Our response to climate sceptic Andrew Turnbull's piece in the FT in which he rails against renewables and investment in new energy technologies.
Andrew Turnbull, former Permanent Secretary to the Treasury, loses sight of the facts and objectives on energy policy in a column on the future of the Treasury in yesterday’s Financial Times.
He outlines seven ways to meet the challenges of the next Parliament. Number six says:
“The Treasury must retain its role as an economic department, arguing for better-functioning and better-regulated markets and defending the interests of consumers.
“It could start, for example, by exposing the hidden costs for UK electricity consumers of the huge expansion plans for offshore wind and challenging the high cross-subsidies imposed by the renewables obligation and feed-in tariffs.
“In pursuing this economic policy role, the Treasury should act as challenger of departments and not as the usurper of their policymaking function.”
With around 30 per cent of conventional electricity generation scheduled to close over the next 10-20 years the question is what type of generation does Britain invest in, not should there be investment. World fossil fuel supplies over the next period are set to decline, pushing up prices. This coupled with the EU Emissions Trading Scheme raising fossil fuel prices will make fuel-free technologies increasingly attractive in terms of cost and energy security.
Indeed Ofgem’s evidence shows that the cheapest option for Britain’s consumer bills is a green stimulus with investment in energy efficiency and low carbon energy as the country emerges from recession. Missing Britain’s commitment to producing 15 per cent of energy from renewable sources by 2020 could raise prices by 60 per cent by 2016.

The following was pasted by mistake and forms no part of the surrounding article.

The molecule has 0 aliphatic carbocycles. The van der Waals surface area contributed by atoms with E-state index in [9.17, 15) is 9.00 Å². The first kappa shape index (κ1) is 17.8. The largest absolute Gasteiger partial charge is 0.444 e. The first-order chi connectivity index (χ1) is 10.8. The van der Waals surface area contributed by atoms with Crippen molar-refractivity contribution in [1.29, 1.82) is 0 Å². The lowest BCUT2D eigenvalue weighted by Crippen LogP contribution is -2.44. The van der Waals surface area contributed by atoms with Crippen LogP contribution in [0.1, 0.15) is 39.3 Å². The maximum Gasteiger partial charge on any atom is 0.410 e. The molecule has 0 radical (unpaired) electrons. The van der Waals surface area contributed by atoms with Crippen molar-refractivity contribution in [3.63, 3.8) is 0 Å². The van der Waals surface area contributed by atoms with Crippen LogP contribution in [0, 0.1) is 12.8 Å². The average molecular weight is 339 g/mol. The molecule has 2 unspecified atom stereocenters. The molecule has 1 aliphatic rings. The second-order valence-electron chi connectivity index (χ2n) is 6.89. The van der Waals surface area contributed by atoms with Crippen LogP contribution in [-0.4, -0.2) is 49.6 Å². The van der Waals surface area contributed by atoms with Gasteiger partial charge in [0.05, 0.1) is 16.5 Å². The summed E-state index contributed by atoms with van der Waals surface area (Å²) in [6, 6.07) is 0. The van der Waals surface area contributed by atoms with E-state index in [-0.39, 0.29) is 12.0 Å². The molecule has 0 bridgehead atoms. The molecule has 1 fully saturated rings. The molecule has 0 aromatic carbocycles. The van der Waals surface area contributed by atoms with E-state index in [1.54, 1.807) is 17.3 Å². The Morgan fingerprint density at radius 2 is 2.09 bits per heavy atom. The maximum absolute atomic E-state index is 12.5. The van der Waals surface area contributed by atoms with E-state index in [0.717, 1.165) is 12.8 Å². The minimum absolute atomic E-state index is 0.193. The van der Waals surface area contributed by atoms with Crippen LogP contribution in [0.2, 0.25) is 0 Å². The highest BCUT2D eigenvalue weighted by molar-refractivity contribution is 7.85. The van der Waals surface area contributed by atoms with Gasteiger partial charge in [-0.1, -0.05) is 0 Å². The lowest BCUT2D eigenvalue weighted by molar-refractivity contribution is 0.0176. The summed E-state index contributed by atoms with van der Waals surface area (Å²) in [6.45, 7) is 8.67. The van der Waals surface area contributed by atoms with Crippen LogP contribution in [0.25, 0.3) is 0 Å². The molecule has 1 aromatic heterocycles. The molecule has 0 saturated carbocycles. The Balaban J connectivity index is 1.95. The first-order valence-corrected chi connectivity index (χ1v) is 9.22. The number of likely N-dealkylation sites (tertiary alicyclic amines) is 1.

Offshore wind power will be crucial to meeting Britain’s renewable target. Market forces alone will not achieve the necessary shift to a low-carbon energy mix. Like all more established technologies, new offshore wind power needs initial investment in infrastructure and research and development.
Turnbull’s comments belie the fact that coal, gas and nuclear technologies have all been given vast levels of government support over the past decades. Indeed, no nuclear power station has ever been built without massive subsidy. The Energy Bill currently being debated in Parliament will again confer huge subsidies to coal power stations with its proposed levy on consumer bills for carbon capture and storage demonstration projects. He must compare like with like.
He seems also to have missed in his assessment the potentially extraordinary economic benefits this technology could have for Britain. The Carbon Trust judge that this expansion of offshore wind power could create 70,000 new jobs over the next ten years. The offshore wind sector as a whole is projected to create 135,000 direct and 85,000 secondary jobs by 2050. Net economic benefit is projected to be up to £65bn by 2050.
Britain is world-leading in offshore and engineering skills and with early investment could gain enormous advantages by developing an export industry in offshore wind technology and skills.
The economic cost of inaction on climate change should not be ignored in this calculation. Lord Stern made clear in his 2007 Review of the Economics of Climate Change that the cost of inaction on climate change could be up to twenty times higher than the cost of taking effective action now.
It is not the role of the Treasury to usurp the role of other ministries but to provide support for low carbon industrial growth in line with evidence. One only wonders if his jaundiced view of Britain’s renewable energy future is anything to do with his position as a Trustee of Lord Lawson’s climate sceptic Global Warming Policy Foundation.
Our guest writer is Louise Hutchins
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